But I had had enough.  (Not really, I also enjoyed a stroll through an exhibition of a Brazilian artist -- Jac Leirner.  "Functions of a Variable."  But I do not have time to talk about her interesting use of recycled items.  Such as, a giant room whose walls were covered with an international collection of plastic shopping bags.)

It was time for a visit to Chapultepec Castle.  We have been there together there before -- three years ago.  It has been the residence of Mexican presidents -- and a French-imposed emperor.  The presidents now live down the hill.  But it is a great museum these days.

Before I got there, though, I stopped at the Museo del Caracol -- dedicated to telling the story of Mexico's independence and its turbulent aftermath up to the Revolution.  Because it is on the way up the hill to the castle, I stopped in.

I now have a better appreciation for the logic behind the stained windows in European churches.  The windows were designed to relay the moral of Bible stories during a time when most congregants were illiterate, and when the Church prohibited those who could read from reading the Bible for themselves.

Most of the exhibits are dioramas of the great (and some not-so-great) moments of Mexican history.  Iturbide's coronation, for example.

Each of the exhibits is accompanied with a detailed description of the historical event and its importance.  The words, of course, are Spanish.  My grasp of Mexican history is far better than my understanding of the language in the country where I live.

So, I am effectively as illiterate as the church-goers in the Middle Ages.

That pulled me back to the works I had just left in the Tamayo Musuem.  In neither place did I really need an interpreter to tell me what was going on.  But it would have been nice to know the details of the history markers.

If you want accessible art, you should spend a day at the national history museum that was once the residence of the Mexican head of state.  Chapultepec Castle.  Following the Revolution, the great Mexican muralists were given leave to decorate the walls.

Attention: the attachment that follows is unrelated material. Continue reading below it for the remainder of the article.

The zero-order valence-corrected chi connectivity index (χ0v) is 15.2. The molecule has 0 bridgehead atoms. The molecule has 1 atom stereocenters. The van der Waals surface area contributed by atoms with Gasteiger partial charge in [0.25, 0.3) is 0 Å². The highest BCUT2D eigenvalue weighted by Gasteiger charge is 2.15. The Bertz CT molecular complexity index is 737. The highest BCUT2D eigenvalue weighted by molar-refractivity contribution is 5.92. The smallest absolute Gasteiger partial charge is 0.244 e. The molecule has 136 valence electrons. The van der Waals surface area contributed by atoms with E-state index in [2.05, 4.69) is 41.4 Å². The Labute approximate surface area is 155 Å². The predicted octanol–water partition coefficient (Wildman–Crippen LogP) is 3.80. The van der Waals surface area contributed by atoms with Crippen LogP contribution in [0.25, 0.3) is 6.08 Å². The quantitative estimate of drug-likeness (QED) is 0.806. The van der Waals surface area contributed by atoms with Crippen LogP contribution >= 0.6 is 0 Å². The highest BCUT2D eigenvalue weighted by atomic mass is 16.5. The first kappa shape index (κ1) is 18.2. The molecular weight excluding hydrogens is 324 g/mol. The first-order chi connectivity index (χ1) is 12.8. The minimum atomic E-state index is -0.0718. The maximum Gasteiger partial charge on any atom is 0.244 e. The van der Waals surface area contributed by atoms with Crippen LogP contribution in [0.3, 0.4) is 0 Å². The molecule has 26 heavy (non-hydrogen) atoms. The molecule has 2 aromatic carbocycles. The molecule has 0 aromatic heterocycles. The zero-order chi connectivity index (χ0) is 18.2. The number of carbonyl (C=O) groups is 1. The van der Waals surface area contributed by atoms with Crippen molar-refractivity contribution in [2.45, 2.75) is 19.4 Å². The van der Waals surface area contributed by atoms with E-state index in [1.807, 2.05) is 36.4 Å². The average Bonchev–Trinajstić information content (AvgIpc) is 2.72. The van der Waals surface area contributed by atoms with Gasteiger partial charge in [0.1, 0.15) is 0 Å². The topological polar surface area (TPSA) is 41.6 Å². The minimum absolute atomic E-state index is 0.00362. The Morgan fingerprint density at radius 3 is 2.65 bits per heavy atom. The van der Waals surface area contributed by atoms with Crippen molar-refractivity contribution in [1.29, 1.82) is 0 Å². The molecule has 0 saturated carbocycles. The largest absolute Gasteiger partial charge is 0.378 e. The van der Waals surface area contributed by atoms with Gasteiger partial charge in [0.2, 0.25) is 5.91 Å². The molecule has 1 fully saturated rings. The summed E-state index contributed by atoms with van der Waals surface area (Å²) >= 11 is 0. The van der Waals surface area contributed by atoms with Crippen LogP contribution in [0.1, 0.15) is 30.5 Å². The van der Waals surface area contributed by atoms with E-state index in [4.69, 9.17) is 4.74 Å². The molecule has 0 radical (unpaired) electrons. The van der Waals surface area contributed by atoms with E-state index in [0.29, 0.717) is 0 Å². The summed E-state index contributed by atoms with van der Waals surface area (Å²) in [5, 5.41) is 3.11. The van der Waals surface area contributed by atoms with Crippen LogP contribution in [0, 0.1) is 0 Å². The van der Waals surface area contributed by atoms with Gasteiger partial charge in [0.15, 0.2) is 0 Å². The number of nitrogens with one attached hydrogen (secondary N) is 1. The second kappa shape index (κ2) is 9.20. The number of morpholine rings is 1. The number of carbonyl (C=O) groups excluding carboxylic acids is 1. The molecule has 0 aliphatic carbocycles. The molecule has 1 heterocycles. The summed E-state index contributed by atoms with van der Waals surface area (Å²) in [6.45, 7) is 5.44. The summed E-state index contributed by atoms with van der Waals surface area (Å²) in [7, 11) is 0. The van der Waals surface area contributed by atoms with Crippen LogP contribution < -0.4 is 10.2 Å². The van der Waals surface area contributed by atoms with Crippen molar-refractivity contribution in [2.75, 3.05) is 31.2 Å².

Juan O'Gorman has three major pieces.  Including, the inauguration of President Madero -- whose election deposed a dictator, and whose assassination set off another decade of turmoil for Mexico.

In the left corner, we can see a rather shameful act under way.  The American Ambassador to Mexico, Henry Lane Wilson, hands the presidential sash to Victoriano Huerta, who would murder Madero and take the presidency for himself.

Justice being what it is, Huerta ended up dying in a Texas jail.

The most-acclaimed work, though, is by David Siquerios -- From the Porfiriato to the Revolution.

Siquerios is an interesting personality.  There is no doubt he was a great artist and that his art served his Stalinist politics.  But his life is fascinating enough to be a very good novel -- or movie.

The castle is filled with all sorts of interesting material from Mexico's history.  Several of the residential apartments have been re-furbished to give an idea what the place looked like during the residencies of Maximilian and Porfirio Diaz.

My favorite?  General Santa Anna's prosthetic leg.  For some reason, I am really fascinated with one of Mexico's great scoundrels -- and survivors.

At some point in the future, I may sort through my photographs to write some additional essays.  But, that will be another day. 

I am a bit tired right now after this busy day.  That bed is looking pretty good to me.

And, to that extent, Frank Stella is correct.  What I see is what I see.